Aid: honestly, there's a lot more to it than stats
13 June 2016
If you've been reading certain doom-filled parts of the media over the last couple of weeks you may think that the debate about aid centres on numbers.
Screaming headlines talk about millions, billions or strato-trillions of taxpayers money as blustering aid haters forget that the UK's commitment to the poorest only costs us 7p in every £10 of our national income. They forget that the world spends more on ice cream than on helping those in humanitarian need.
We reached out to our network of civil society organisations and asked them why the people that receive and manage think that UK taxpayers should be #ProudOfAid.
Bikash Ranjan Chakrobarty, farmer in Bangladesh
"Life is not so easy in my area. Flash floods mean that land remains under water for almost six to eight months every year. This combined with the fact that we can only harvest rice once a year means that food prices are always going up and down."
Islamic Relief Bangladesh, funded by UK aid, gave Bikash a hand up by giving him salt-resistant pumpkin seeds that survive the floods so he could get a harvest all year round. They also gave him training on how to mobilize local resources and support entrepreneurial initiatives.
I feel happy when people come to me for advice. I can use my knowledge to help others.
"The pumpkins are a profitable enterprise and fuel the passion for cultivating the crop with farmers like me. People across my community come to ask me about pumpkins now."
Shila Dhakal, teacher in Nepal
The earthquake that hit Nepal in 2015 destroyed many houses and schools. Children were traumatised and worried about going back into buildings. VSO, funded by UK aid, trained teachers in trauma counselling to help students overcome the trauma of the earthquake.
"We are lucky to be alive. But with the frequent aftershocks everyone is worried that the standing houses will also collapse. Many students fear that an earthquake will strike again when they’re in school.
VSO's trauma counselling training helped me bring students back to school. Many students were traumatised and as a teacher I visited them at home to encourage them to return. I gave them counselling and taught them what to do should another earthquake strike.
Many students fear that an earthquake will strike again when they’re in school. VSO’s trauma counselling training helped me bring students back to school.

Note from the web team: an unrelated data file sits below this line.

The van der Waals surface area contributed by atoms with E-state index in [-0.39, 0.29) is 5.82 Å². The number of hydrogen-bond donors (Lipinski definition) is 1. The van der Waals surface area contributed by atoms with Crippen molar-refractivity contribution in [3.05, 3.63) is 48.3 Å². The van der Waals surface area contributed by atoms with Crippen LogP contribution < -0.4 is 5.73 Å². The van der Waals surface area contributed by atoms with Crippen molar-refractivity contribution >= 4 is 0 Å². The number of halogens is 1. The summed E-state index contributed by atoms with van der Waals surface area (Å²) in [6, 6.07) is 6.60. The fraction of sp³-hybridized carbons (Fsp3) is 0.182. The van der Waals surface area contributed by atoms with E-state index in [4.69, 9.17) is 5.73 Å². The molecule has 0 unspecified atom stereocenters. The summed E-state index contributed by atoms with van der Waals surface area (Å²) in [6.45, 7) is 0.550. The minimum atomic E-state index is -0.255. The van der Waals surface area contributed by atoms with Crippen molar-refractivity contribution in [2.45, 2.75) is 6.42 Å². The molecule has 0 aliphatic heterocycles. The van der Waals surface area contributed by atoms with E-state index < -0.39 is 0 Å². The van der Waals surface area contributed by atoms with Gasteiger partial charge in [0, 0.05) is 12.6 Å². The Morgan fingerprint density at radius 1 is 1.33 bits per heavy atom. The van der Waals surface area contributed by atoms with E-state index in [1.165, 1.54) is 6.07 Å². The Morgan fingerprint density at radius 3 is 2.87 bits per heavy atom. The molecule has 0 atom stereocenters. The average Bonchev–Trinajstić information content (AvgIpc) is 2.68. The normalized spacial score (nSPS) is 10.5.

Being a teacher in Nepal is about more than just teaching at school. Teachers in the village are viewed as authoritative figures and people depend on us in many ways, even in an emergency.
Now thanks to VSO's first aid training, I can provide basic treatment and prevent a situation from getting worse. I'll be sharing the skills and knowledge gained from VSO with my fellow teachers and other members of the community."
Dum Ream in Cambodia
Age International, working through their partner HelpAge, organise older people's associations across the world. These associations are self-help groups of older people who often care for their grandchildren like Dum Ream from Cambodia does. The associations often provide small loans on extremely cheap interest rates to each other.
"Three of my grandchildren live with me. Their father passed away and their mother remarried, so I look after them now. It is very difficult for someone older like me to look after young kids, but they are my grandchildren, so I had to take this challenge on.
Through the older people's association, I got a loan of £35 for my business of making rice noodles. They only charge two per cent interest and I will pay it back as soon as I can. I sell them in front of my house as I no longer have the energy to carry them over long distances. I do this because I want my grandchildren to have an education. I would prefer to deprive myself so that my grandchildren can succeed. I will continue fighting for them until the day I die."
Visit our Aid hub and share your reasons for being #ProudOfAid.